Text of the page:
Friday, May 07, 2010


I received the results back from a climate survey we sent home to parents today. It was a little disheartening. Even though only 44 out of 74 completed the survey, almost half of those said that as teachers our communication skills were lacking. It's funny in a way because out of 74 parents, we probably only hear from a handful of them. I'm thinking this communication thing goes both ways.

And just yesterday I reviewed the student evaluations of my own teaching at the university level, and a few of the comments made me question whether or not I should really go into teacher education. "She tells too many stories about when she was in the classroom," one complained. "She doesn't answer email as quick as she should - an obvious disregard for student needs," wrote another.

On the other hand, I also received numerous teacher appreciation gifts from my students this week, along with hand written notes of what they appreciate about me as their teacher. They were thoughtful and articulate. I cried. And to be honest, the majority of the comments on the college evaluation forms were positive saying I was a great professor and that I made the subject come alive for them.

So which is true? Which point of view matters most?

Should I only pay attention to those things that make me feel good about myself and validate my beliefs, attitudes, and behaviors? Or should I pay closer attention to those things that poke at my self-esteem and threaten to unravel my resolve like a ball of yarn being toyed with by a cat? Is there any value whatsoever in the negative feedback we receive?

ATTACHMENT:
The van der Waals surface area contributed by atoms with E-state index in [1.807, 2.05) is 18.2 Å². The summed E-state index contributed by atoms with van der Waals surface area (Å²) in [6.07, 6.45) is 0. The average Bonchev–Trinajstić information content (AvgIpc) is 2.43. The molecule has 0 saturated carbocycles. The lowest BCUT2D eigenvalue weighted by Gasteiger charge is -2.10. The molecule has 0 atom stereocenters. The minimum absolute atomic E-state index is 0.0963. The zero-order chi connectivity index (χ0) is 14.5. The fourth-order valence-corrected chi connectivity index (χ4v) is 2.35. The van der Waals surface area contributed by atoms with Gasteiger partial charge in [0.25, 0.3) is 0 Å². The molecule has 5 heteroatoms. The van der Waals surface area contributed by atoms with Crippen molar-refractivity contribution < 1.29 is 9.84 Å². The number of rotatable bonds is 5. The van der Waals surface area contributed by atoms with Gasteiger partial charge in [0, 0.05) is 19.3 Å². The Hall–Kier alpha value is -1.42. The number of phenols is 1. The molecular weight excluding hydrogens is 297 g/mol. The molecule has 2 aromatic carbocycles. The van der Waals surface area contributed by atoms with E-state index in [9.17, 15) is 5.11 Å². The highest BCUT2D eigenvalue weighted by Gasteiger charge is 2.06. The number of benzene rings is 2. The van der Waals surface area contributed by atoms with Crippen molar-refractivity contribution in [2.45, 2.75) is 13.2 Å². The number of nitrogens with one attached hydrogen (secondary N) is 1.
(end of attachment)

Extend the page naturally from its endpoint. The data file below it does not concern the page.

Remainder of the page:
Mostly I feel misunderstood, and not particularly known. Neither group of critics really know me. They don't know my motivations. They don't know me as a person. They don't know what breaks my heart or fills it with joy. Does their opinion even matter - one way or the other?

Our kids are always wrestling with these very questions. So much of who they think they are is wrapped up in what others think about them and say about them. What I've noticed, however, is that whether they admit it or  not, they place heavy importance on what we, as their parents, say about them and to them about who they are. As a teacher I can encourage Necey who feels like a failure at report card time, but it's what her mother says that really matters.

Being misunderstood can only be tolerated for so long. It can weigh you down. Surround yourself with those who encourage you on your way and not chase you with pitchforks! Elphaba couldn't help it that she was born green - and fought against other people's perceptions her whole life. Eventually, however, she decided to ignore the naysayers and do what she was born to do instead.

I encourage you not to be weighed down by what other people say - Defy Gravity!